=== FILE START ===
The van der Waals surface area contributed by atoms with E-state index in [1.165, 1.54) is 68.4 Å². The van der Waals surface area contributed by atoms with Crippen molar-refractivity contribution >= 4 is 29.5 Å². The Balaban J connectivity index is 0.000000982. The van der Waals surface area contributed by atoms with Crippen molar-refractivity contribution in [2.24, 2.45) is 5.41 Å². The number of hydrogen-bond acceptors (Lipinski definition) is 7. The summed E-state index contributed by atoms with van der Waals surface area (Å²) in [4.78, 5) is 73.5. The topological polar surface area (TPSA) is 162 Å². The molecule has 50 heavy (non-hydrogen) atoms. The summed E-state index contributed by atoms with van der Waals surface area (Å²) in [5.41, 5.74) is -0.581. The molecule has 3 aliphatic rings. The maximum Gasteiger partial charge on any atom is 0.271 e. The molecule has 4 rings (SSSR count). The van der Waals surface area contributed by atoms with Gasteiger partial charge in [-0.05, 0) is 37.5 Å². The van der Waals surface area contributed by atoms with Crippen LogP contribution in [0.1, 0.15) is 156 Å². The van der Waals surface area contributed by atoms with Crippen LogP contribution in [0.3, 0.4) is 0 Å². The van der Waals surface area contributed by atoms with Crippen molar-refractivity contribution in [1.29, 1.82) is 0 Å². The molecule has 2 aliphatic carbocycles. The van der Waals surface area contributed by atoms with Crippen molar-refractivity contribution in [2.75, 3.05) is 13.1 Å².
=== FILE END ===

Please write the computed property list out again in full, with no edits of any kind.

The van der Waals surface area contributed by atoms with E-state index in [1.165, 1.54) is 68.4 Å². The van der Waals surface area contributed by atoms with Crippen molar-refractivity contribution >= 4 is 29.5 Å². The Balaban J connectivity index is 0.000000982. The van der Waals surface area contributed by atoms with Crippen molar-refractivity contribution in [2.24, 2.45) is 5.41 Å². The number of hydrogen-bond acceptors (Lipinski definition) is 7. The summed E-state index contributed by atoms with van der Waals surface area (Å²) in [4.78, 5) is 73.5. The topological polar surface area (TPSA) is 162 Å². The molecule has 50 heavy (non-hydrogen) atoms. The summed E-state index contributed by atoms with van der Waals surface area (Å²) in [5.41, 5.74) is -0.581. The molecule has 3 aliphatic rings. The maximum Gasteiger partial charge on any atom is 0.271 e. The molecule has 4 rings (SSSR count). The van der Waals surface area contributed by atoms with Gasteiger partial charge in [-0.05, 0) is 37.5 Å². The van der Waals surface area contributed by atoms with Crippen LogP contribution in [0.1, 0.15) is 156 Å². The van der Waals surface area contributed by atoms with Crippen LogP contribution in [0.3, 0.4) is 0 Å². The van der Waals surface area contributed by atoms with Crippen molar-refractivity contribution in [1.29, 1.82) is 0 Å². The molecule has 2 aliphatic carbocycles. The van der Waals surface area contributed by atoms with Crippen molar-refractivity contribution in [2.75, 3.05) is 13.1 Å².